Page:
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Titan's Bright Side.

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Natural color view of Titan. Image credit: NASA/JPL/SSI.

Cassini captured this image of Titan's bright side during its recent flyby on August 21, 2005. The photograph was taken when Cassini was 213,000 kilometers (132,000 miles) from Titan.

This picture is a natural image, which shows the thick smoggy atmosphere that normally blocks views of the moon's surface.

As Cassini approached Titan on Aug. 21, 2005, it captured this natural color view of the moon's orange, global smog. Titan's hazy atmosphere was frustrating to NASA Voyager scientists during the first tantalizing Titan flybys 25 years ago, but now Titan's surface is being revealed by Cassini with startling clarity

(see Titan Mosaic - East of Xanadu ).

Images taken with the wide-angle camera using red, green and blue spectral filters were combined to create this color view. The images were acquired at a distance of approximately 213,000 kilometers (132,000 miles) from Titan and at a Sun-Titan-spacecraft, or phase, angle of 55 degrees. Resolution in the image is about 13 kilometers (8 miles) per pixel.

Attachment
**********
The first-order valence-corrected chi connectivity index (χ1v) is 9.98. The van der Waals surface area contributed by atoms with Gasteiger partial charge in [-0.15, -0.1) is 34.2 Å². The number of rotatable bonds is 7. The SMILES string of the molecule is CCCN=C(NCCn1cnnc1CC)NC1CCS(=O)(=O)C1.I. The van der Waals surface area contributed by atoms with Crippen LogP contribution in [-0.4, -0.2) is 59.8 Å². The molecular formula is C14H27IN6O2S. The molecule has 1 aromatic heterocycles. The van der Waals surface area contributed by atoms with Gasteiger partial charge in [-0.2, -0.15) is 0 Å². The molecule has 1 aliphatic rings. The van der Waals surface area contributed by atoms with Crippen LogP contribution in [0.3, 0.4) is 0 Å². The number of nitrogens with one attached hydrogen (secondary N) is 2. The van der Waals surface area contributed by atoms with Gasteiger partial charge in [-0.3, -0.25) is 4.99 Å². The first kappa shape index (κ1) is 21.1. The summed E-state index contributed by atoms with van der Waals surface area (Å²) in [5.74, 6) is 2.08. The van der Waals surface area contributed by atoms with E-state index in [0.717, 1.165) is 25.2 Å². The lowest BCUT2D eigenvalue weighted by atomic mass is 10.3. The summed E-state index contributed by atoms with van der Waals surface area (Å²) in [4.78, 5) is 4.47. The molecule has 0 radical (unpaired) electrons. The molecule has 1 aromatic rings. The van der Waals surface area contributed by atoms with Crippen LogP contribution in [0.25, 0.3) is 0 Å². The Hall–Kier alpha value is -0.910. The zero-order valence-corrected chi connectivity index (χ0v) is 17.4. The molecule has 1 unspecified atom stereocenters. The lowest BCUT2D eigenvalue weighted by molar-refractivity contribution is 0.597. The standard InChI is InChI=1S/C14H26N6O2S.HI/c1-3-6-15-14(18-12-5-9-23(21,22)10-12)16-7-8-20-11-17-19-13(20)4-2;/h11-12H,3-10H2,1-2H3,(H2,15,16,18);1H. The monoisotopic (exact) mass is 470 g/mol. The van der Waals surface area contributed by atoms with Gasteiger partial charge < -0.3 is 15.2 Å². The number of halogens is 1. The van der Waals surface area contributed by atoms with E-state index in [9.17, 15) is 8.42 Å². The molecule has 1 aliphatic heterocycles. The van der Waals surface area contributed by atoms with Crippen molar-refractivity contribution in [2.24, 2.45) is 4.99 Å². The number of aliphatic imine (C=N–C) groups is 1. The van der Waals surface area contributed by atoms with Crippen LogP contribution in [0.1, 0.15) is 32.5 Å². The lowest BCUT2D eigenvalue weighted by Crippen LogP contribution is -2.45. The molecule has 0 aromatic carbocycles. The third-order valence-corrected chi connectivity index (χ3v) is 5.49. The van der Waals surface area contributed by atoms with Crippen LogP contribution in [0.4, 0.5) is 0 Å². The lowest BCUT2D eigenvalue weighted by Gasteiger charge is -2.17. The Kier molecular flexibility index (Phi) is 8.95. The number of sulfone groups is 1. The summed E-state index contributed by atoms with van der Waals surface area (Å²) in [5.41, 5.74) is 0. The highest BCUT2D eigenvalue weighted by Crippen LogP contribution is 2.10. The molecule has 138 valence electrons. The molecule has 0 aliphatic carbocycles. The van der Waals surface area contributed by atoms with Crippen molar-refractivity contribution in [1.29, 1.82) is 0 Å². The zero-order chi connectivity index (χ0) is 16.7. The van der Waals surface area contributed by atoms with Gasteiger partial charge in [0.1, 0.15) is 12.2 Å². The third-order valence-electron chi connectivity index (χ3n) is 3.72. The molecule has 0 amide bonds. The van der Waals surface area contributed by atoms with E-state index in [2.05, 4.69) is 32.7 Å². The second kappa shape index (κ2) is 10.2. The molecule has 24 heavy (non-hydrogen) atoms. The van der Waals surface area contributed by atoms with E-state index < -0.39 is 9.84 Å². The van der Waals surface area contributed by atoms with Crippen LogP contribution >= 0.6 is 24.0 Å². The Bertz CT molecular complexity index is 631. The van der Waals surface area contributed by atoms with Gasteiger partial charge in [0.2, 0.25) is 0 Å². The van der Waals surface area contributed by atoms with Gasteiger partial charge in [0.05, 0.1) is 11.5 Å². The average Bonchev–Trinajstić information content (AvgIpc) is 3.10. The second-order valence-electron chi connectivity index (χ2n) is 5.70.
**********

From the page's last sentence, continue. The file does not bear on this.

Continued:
The Cassini-Huygens mission is a cooperative project of NASA, the European Space Agency and the Italian Space Agency.

The Jet Propulsion Laboratory, a division of the California Institute of Technology in Pasadena, manages the mission for NASA's Science Mission Directorate, Washington, D.C. The Cassini orbiter and its two onboard cameras were designed, developed and assembled at JPL. The imaging operations center is based at the Space Science Institute in Boulder, Colo.

For more information about the Cassini-Huygens mission visit http://saturn.jpl.nasa.gov. The Cassini imaging team homepage is at http://ciclops.org.

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